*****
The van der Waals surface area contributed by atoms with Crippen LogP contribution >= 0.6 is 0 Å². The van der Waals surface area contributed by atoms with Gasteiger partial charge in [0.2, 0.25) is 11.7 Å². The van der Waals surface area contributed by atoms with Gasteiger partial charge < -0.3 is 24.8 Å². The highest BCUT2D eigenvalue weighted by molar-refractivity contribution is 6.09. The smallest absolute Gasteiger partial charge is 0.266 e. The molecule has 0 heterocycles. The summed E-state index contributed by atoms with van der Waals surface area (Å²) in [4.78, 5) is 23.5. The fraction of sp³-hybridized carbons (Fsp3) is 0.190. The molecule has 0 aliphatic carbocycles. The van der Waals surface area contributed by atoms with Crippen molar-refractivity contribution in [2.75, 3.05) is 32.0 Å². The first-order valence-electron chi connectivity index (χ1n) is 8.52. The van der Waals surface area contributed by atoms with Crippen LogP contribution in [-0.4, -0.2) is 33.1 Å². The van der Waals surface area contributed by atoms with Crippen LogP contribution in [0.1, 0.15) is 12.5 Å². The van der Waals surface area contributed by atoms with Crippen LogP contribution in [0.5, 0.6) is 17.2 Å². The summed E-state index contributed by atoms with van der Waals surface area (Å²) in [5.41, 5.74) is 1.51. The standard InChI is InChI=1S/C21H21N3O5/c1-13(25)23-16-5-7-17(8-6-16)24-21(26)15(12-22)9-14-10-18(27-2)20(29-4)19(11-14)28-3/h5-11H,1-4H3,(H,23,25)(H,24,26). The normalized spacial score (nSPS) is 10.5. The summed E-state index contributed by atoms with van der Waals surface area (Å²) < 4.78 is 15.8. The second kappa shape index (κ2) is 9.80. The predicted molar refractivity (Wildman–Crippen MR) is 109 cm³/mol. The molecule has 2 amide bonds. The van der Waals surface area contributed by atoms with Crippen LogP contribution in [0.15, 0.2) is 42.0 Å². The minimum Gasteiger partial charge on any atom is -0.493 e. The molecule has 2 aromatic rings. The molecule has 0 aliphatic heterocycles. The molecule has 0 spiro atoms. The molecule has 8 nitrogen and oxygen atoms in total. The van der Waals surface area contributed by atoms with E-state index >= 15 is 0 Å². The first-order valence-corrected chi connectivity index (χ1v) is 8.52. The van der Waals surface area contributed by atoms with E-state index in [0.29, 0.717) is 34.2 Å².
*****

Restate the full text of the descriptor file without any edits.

The van der Waals surface area contributed by atoms with Crippen LogP contribution >= 0.6 is 0 Å². The van der Waals surface area contributed by atoms with Gasteiger partial charge in [0.2, 0.25) is 11.7 Å². The van der Waals surface area contributed by atoms with Gasteiger partial charge < -0.3 is 24.8 Å². The highest BCUT2D eigenvalue weighted by molar-refractivity contribution is 6.09. The smallest absolute Gasteiger partial charge is 0.266 e. The molecule has 0 heterocycles. The summed E-state index contributed by atoms with van der Waals surface area (Å²) in [4.78, 5) is 23.5. The fraction of sp³-hybridized carbons (Fsp3) is 0.190. The molecule has 0 aliphatic carbocycles. The van der Waals surface area contributed by atoms with Crippen molar-refractivity contribution in [2.75, 3.05) is 32.0 Å². The first-order valence-electron chi connectivity index (χ1n) is 8.52. The van der Waals surface area contributed by atoms with Crippen LogP contribution in [-0.4, -0.2) is 33.1 Å². The van der Waals surface area contributed by atoms with Crippen LogP contribution in [0.1, 0.15) is 12.5 Å². The van der Waals surface area contributed by atoms with Crippen LogP contribution in [0.5, 0.6) is 17.2 Å². The summed E-state index contributed by atoms with van der Waals surface area (Å²) in [5.41, 5.74) is 1.51. The standard InChI is InChI=1S/C21H21N3O5/c1-13(25)23-16-5-7-17(8-6-16)24-21(26)15(12-22)9-14-10-18(27-2)20(29-4)19(11-14)28-3/h5-11H,1-4H3,(H,23,25)(H,24,26). The normalized spacial score (nSPS) is 10.5. The summed E-state index contributed by atoms with van der Waals surface area (Å²) < 4.78 is 15.8. The second kappa shape index (κ2) is 9.80. The predicted molar refractivity (Wildman–Crippen MR) is 109 cm³/mol. The molecule has 2 amide bonds. The van der Waals surface area contributed by atoms with Crippen LogP contribution in [0.15, 0.2) is 42.0 Å². The minimum Gasteiger partial charge on any atom is -0.493 e. The molecule has 2 aromatic rings. The molecule has 0 aliphatic heterocycles. The molecule has 0 spiro atoms. The molecule has 8 nitrogen and oxygen atoms in total. The van der Waals surface area contributed by atoms with E-state index >= 15 is 0 Å². The first-order valence-corrected chi connectivity index (χ1v) is 8.52. The van der Waals surface area contributed by atoms with E-state index in [0.29, 0.717) is 34.2 Å².